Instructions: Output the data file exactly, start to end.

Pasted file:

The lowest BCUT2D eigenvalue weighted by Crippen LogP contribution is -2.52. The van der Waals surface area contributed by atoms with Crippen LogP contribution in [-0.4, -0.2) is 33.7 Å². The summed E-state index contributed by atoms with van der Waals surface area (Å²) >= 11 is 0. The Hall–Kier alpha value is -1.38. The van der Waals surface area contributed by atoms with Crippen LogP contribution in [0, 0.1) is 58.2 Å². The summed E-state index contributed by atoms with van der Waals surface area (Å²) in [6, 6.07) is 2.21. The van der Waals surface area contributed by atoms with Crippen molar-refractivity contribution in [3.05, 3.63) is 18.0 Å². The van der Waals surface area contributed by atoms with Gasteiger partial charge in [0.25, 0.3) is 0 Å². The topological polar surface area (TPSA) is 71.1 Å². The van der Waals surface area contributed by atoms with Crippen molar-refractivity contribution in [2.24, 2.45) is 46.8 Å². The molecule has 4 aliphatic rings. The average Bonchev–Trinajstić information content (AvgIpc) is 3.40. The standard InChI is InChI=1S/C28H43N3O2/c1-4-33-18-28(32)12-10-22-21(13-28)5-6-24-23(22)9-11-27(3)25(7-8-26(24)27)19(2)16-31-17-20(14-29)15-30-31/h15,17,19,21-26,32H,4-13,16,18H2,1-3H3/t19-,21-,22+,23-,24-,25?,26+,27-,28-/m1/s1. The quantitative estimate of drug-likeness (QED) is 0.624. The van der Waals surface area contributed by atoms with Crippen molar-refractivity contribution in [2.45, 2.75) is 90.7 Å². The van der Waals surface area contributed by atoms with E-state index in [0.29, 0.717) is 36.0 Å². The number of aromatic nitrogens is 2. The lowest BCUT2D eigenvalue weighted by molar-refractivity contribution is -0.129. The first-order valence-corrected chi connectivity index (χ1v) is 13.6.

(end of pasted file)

The lowest BCUT2D eigenvalue weighted by Crippen LogP contribution is -2.52. The van der Waals surface area contributed by atoms with Crippen LogP contribution in [-0.4, -0.2) is 33.7 Å². The summed E-state index contributed by atoms with van der Waals surface area (Å²) >= 11 is 0. The Hall–Kier alpha value is -1.38. The van der Waals surface area contributed by atoms with Crippen LogP contribution in [0, 0.1) is 58.2 Å². The summed E-state index contributed by atoms with van der Waals surface area (Å²) in [6, 6.07) is 2.21. The van der Waals surface area contributed by atoms with Crippen molar-refractivity contribution in [3.05, 3.63) is 18.0 Å². The van der Waals surface area contributed by atoms with Gasteiger partial charge in [0.25, 0.3) is 0 Å². The topological polar surface area (TPSA) is 71.1 Å². The van der Waals surface area contributed by atoms with Crippen molar-refractivity contribution in [2.24, 2.45) is 46.8 Å². The molecule has 4 aliphatic rings. The average Bonchev–Trinajstić information content (AvgIpc) is 3.40. The standard InChI is InChI=1S/C28H43N3O2/c1-4-33-18-28(32)12-10-22-21(13-28)5-6-24-23(22)9-11-27(3)25(7-8-26(24)27)19(2)16-31-17-20(14-29)15-30-31/h15,17,19,21-26,32H,4-13,16,18H2,1-3H3/t19-,21-,22+,23-,24-,25?,26+,27-,28-/m1/s1. The quantitative estimate of drug-likeness (QED) is 0.624. The van der Waals surface area contributed by atoms with Crippen molar-refractivity contribution in [2.45, 2.75) is 90.7 Å². The van der Waals surface area contributed by atoms with E-state index in [0.29, 0.717) is 36.0 Å². The number of aromatic nitrogens is 2. The lowest BCUT2D eigenvalue weighted by molar-refractivity contribution is -0.129. The first-order valence-corrected chi connectivity index (χ1v) is 13.6.